I’m not going to tell you who wins this whole thing because it would be completely in spoiler territory and I think that you should watch it because its a lot of fun. I would also love to see Ultimate Beastmaster go on to have more seasons so hopefully someone dropping by here with Netflix would want to watch it and give it some boost. Of course, there’s also the whole thing that watching this is so positive. I’m not sure about everyone else here but while I’ve fallen off the working out regime and working hard in 2018 to get back into it, this competition is so motivational and positive. But then, I’ve always loved to do treetop obstacle courses and thought before about trying out in Spartan Races and such. Maybe I’ll do it one day. On a finishing note, you know who I’d love to see doing this one just for kicks? Stephen Amell. A bonus celebrity version for charity would be pretty cool as well with TV and movie superheroes or something. Go watch Ultimate Beastmaster! Its totally worth your time.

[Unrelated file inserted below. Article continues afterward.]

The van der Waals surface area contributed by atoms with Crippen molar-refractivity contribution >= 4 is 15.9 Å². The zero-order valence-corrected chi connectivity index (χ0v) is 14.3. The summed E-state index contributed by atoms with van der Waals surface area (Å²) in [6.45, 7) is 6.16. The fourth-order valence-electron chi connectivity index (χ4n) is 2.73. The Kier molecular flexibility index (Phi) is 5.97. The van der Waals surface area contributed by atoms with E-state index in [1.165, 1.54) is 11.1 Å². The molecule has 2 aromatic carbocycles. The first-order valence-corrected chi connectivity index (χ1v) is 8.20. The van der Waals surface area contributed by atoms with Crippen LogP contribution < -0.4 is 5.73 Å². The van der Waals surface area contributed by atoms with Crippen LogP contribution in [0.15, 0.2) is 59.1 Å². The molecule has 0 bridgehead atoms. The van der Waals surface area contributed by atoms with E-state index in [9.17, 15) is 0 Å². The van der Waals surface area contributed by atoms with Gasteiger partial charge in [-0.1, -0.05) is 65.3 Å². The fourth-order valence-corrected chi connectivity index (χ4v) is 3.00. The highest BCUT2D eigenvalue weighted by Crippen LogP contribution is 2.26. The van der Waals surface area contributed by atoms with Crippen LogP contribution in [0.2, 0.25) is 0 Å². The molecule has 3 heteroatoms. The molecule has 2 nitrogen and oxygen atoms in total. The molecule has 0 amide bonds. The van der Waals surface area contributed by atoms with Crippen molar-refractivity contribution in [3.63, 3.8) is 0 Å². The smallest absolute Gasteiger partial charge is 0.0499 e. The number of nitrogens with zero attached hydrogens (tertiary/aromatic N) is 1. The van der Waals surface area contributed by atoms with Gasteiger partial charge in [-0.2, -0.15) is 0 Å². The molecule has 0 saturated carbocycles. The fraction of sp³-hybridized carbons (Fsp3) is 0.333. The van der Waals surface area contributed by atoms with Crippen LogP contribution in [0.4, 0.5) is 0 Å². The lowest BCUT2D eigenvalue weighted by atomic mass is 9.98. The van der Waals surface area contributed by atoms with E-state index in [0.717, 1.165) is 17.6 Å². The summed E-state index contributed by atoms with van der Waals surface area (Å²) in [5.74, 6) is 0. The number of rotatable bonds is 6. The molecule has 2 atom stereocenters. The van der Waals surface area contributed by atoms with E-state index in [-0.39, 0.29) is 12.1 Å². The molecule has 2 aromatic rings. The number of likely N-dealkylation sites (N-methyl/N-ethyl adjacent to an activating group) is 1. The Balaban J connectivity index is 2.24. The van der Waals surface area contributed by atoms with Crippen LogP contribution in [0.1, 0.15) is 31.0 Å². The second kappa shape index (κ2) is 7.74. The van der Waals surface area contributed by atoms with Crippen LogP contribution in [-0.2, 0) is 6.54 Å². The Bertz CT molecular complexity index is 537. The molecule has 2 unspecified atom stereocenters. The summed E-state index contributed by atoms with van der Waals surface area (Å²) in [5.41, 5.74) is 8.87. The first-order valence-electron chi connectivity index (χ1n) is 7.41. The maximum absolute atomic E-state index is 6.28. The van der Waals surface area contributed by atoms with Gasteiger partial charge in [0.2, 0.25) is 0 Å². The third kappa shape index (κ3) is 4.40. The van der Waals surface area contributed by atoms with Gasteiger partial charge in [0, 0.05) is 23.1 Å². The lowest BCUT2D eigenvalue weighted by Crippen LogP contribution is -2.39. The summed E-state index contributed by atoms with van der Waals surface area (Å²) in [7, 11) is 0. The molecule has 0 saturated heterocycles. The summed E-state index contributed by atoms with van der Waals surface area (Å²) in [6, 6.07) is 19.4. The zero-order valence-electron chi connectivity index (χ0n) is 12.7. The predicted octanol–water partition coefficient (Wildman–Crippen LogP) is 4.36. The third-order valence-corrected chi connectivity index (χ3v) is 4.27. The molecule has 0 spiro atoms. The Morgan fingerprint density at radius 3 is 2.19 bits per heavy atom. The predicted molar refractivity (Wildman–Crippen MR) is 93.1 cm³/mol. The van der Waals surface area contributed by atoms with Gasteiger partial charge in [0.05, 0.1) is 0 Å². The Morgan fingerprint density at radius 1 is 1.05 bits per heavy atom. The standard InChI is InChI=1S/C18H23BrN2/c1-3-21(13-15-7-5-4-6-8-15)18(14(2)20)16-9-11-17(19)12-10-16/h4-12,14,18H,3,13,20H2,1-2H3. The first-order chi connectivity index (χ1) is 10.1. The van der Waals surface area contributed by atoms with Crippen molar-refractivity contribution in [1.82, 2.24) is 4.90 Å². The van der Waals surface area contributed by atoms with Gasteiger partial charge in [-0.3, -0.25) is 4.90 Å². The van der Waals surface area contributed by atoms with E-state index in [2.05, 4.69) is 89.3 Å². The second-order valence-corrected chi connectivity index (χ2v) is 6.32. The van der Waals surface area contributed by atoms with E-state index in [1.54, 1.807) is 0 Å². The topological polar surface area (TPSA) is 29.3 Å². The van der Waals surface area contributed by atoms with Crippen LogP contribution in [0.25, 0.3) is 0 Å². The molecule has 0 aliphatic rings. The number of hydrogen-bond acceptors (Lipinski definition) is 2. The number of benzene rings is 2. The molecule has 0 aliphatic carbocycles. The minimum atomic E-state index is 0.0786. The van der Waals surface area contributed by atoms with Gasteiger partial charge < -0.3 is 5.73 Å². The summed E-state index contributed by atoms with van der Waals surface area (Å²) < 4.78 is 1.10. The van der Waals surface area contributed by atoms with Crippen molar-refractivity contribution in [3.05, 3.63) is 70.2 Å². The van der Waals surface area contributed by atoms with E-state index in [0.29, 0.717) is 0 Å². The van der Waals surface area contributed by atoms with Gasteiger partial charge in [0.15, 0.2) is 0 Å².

Double Feature: #RealityHigh (2017) & Jim & Andy: The Great Beyond… (2017)

Welcome back to another double feature!

Today’s two films have only two things in common: Netflix Originals and 2017 releases. The first is the teen coming of age romantic comedy movie called #RealityHigh. To be honest, I only put this on because I wanted to have something simple to watch in the background. The second is the new documentary that recently landed on Netflix called Jim & Andy: The Great Beyond – Featuring a Very Special, Contractually Obligated Mention of Tony Clifton. The title is so freaking long! Aside from that, the only reason for this was because I like Jim Carrey and this is based on his behind the scenes process and persona he took when he was filming Man on the Moon (which I haven’t seen). We’ll see if that affected my experience of it.